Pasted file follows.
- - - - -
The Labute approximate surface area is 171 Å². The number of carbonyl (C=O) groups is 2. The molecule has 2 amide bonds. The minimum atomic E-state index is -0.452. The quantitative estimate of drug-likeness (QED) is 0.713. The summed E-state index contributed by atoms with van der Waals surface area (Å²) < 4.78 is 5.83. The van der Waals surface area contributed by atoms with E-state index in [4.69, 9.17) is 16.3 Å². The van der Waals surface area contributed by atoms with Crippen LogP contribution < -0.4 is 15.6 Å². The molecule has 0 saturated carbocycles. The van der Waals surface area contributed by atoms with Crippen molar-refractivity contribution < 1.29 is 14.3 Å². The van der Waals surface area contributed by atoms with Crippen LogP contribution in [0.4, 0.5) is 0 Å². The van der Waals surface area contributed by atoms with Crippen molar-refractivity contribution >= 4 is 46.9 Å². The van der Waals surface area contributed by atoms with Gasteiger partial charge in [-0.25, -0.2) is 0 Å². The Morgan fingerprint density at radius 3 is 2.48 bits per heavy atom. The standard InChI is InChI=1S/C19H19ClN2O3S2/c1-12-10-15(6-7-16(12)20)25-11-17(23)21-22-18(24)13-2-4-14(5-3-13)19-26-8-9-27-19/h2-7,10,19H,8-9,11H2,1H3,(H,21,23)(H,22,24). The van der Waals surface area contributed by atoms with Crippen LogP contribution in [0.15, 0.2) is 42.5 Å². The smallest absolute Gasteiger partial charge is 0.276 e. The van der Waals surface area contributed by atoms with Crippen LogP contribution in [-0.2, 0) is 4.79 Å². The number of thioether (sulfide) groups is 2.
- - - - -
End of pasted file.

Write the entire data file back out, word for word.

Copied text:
The Labute approximate surface area is 171 Å². The number of carbonyl (C=O) groups is 2. The molecule has 2 amide bonds. The minimum atomic E-state index is -0.452. The quantitative estimate of drug-likeness (QED) is 0.713. The summed E-state index contributed by atoms with van der Waals surface area (Å²) < 4.78 is 5.83. The van der Waals surface area contributed by atoms with E-state index in [4.69, 9.17) is 16.3 Å². The van der Waals surface area contributed by atoms with Crippen LogP contribution < -0.4 is 15.6 Å². The molecule has 0 saturated carbocycles. The van der Waals surface area contributed by atoms with Crippen molar-refractivity contribution < 1.29 is 14.3 Å². The van der Waals surface area contributed by atoms with Crippen LogP contribution in [0.4, 0.5) is 0 Å². The van der Waals surface area contributed by atoms with Crippen molar-refractivity contribution >= 4 is 46.9 Å². The van der Waals surface area contributed by atoms with Gasteiger partial charge in [-0.25, -0.2) is 0 Å². The Morgan fingerprint density at radius 3 is 2.48 bits per heavy atom. The standard InChI is InChI=1S/C19H19ClN2O3S2/c1-12-10-15(6-7-16(12)20)25-11-17(23)21-22-18(24)13-2-4-14(5-3-13)19-26-8-9-27-19/h2-7,10,19H,8-9,11H2,1H3,(H,21,23)(H,22,24). The van der Waals surface area contributed by atoms with Crippen LogP contribution in [0.15, 0.2) is 42.5 Å². The smallest absolute Gasteiger partial charge is 0.276 e. The van der Waals surface area contributed by atoms with Crippen LogP contribution in [-0.2, 0) is 4.79 Å². The number of thioether (sulfide) groups is 2.